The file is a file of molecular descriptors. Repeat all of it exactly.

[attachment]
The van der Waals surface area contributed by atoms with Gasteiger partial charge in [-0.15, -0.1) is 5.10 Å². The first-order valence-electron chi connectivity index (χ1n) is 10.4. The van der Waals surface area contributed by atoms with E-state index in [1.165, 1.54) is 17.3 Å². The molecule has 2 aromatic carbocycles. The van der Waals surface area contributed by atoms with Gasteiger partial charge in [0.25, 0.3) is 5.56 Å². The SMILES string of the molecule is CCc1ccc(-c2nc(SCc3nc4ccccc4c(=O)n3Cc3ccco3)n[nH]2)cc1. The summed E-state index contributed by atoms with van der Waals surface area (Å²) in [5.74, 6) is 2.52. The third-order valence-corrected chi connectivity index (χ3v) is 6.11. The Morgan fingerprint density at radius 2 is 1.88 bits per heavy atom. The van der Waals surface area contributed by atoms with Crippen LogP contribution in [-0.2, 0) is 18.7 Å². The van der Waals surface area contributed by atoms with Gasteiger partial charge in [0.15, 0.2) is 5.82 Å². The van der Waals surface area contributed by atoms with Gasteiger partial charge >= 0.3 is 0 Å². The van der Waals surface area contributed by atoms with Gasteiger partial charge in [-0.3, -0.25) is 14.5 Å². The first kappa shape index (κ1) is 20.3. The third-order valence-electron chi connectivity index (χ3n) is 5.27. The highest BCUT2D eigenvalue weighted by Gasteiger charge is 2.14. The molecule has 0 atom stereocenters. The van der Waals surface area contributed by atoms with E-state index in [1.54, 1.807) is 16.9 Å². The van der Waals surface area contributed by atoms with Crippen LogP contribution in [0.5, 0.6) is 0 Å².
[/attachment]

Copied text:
The van der Waals surface area contributed by atoms with Gasteiger partial charge in [-0.15, -0.1) is 5.10 Å². The first-order valence-electron chi connectivity index (χ1n) is 10.4. The van der Waals surface area contributed by atoms with E-state index in [1.165, 1.54) is 17.3 Å². The molecule has 2 aromatic carbocycles. The van der Waals surface area contributed by atoms with Gasteiger partial charge in [0.25, 0.3) is 5.56 Å². The SMILES string of the molecule is CCc1ccc(-c2nc(SCc3nc4ccccc4c(=O)n3Cc3ccco3)n[nH]2)cc1. The summed E-state index contributed by atoms with van der Waals surface area (Å²) in [5.74, 6) is 2.52. The third-order valence-corrected chi connectivity index (χ3v) is 6.11. The Morgan fingerprint density at radius 2 is 1.88 bits per heavy atom. The van der Waals surface area contributed by atoms with Crippen LogP contribution in [-0.2, 0) is 18.7 Å². The van der Waals surface area contributed by atoms with Gasteiger partial charge in [0.15, 0.2) is 5.82 Å². The van der Waals surface area contributed by atoms with Gasteiger partial charge >= 0.3 is 0 Å². The van der Waals surface area contributed by atoms with Gasteiger partial charge in [-0.3, -0.25) is 14.5 Å². The first kappa shape index (κ1) is 20.3. The third-order valence-electron chi connectivity index (χ3n) is 5.27. The highest BCUT2D eigenvalue weighted by Gasteiger charge is 2.14. The molecule has 0 atom stereocenters. The van der Waals surface area contributed by atoms with E-state index in [1.54, 1.807) is 16.9 Å². The van der Waals surface area contributed by atoms with Crippen LogP contribution in [0.5, 0.6) is 0 Å².